Knowing how much area a certain amount of stone covers is useful information for a variety of construction, landscaping, and engineering projects. When planning a project that involves laying stone, it’s important to calculate the area coverage to determine how much stone to purchase and prepare for delivery and installation. In this article, we’ll look at how to calculate the area coverage of a ton of stone based on thickness, stone type, and other factors. We’ll also provide some examples and guidelines to help understand stone coverage areas for common project types.

## What is a ton of stone?

A ton, also known as a short ton, refers to a unit of weight equal to 2,000 pounds (907 kg). Therefore, a ton of stone weighs 2,000 pounds.

Stone is typically sold by the ton since weight is a consistent metric compared to volume, which can vary based on the type and cut of stone. The weight of a ton of stone is constant at 2,000 pounds, while the volume and coverage area can change depending on other factors.

## How is stone measured for area coverage?

When calculating area coverage for stone, the main factors to consider are:

- Stone type (density)
- Stone thickness
- Stone size/shape

Stone density is measured by pounds per cubic foot (or kilograms per cubic meter). Denser stones like granite weigh more per cubic foot than lighter stones like bluestone.

Thickness refers to how thick the layer of stone will be once installed, usually ranging from 1 inch to 4 inches. Thicker stone provides more coverage per ton.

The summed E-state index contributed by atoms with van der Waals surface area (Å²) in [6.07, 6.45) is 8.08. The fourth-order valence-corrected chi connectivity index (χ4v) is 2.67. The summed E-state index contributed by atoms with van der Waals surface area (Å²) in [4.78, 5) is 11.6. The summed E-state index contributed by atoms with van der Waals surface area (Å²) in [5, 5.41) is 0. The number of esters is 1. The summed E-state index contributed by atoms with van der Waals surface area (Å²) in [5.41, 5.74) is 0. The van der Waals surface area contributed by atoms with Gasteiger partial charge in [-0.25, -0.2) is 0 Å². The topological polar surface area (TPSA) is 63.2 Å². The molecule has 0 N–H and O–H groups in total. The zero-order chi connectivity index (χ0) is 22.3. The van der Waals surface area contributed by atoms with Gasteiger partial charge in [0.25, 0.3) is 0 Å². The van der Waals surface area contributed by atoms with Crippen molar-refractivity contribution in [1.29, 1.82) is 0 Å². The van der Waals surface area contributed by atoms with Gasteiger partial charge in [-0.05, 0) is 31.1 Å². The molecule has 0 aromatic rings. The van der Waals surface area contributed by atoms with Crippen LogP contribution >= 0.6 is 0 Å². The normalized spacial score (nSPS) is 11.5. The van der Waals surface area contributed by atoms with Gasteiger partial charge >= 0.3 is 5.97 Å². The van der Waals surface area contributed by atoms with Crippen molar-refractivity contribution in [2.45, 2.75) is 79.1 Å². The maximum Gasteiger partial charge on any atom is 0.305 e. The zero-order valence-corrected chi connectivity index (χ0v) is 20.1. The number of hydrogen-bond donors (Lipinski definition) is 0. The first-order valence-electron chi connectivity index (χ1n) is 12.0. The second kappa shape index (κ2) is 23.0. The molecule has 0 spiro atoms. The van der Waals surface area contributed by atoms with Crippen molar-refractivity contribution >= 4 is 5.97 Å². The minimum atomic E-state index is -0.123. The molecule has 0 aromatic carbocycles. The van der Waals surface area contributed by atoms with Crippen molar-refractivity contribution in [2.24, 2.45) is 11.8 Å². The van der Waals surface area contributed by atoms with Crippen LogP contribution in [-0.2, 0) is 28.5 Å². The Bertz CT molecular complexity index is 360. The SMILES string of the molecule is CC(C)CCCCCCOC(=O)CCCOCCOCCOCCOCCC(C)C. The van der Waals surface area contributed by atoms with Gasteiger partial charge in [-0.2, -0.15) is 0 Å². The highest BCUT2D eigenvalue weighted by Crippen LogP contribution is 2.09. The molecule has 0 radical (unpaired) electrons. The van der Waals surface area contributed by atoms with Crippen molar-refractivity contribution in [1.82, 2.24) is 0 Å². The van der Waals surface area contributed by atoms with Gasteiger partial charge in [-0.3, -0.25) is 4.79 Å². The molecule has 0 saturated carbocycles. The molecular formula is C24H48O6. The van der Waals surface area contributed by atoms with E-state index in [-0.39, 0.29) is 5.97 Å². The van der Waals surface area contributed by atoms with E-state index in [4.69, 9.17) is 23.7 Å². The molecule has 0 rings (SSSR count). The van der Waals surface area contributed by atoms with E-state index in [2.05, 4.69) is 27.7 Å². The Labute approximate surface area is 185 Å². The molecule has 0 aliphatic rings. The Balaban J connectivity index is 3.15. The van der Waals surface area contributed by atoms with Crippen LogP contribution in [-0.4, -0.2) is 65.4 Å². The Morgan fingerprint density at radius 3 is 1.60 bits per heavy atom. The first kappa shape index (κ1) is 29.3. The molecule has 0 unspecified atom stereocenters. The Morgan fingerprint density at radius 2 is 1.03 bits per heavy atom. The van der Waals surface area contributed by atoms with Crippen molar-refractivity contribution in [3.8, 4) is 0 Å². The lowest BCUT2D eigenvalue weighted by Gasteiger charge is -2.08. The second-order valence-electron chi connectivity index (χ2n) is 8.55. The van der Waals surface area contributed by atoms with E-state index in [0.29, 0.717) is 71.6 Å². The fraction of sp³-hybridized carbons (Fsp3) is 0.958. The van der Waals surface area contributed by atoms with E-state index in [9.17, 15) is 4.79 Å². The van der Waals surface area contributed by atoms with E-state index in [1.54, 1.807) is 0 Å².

Stone size and shape also impact area coverage. Stone ordered by tonnage typically comes in irregular sizes and shapes. Smaller stones and thin pieces fill gaps between larger stones and provide more complete coverage.

## Area Coverage by Stone Type

The most common types of stone used for construction and landscaping projects include:

- Granite – 165-175 lbs per cubic foot
- Limestone – 165 lbs per cubic foot
- Sandstone – 144 lbs per cubic foot
- Slate – 175 lbs per cubic foot
- Bluestone – 144 lbs per cubic foot
- Quartzite – 165 lbs per cubic foot
- Travertine – 150 lbs per cubic foot

As you can see, stone densities range from about 144-175 pounds per cubic foot on average. Granite, limestone, and slate tend to be the densest at 175 pounds per cubic foot, while sandstone and bluestone are lighter at 144 pounds per cubic foot.

### Granite

With a density of 165-175 pounds per cubic foot, one ton of granite (2,000 lbs) yields around 11-12 cubic feet of stone.

### Limestone

Limestone has a consistent density of 165 pounds per cubic foot. A ton of limestone equals about 12 cubic feet of material (2,000 lbs / 165 lbs/cu ft = 12 cu ft).

### Sandstone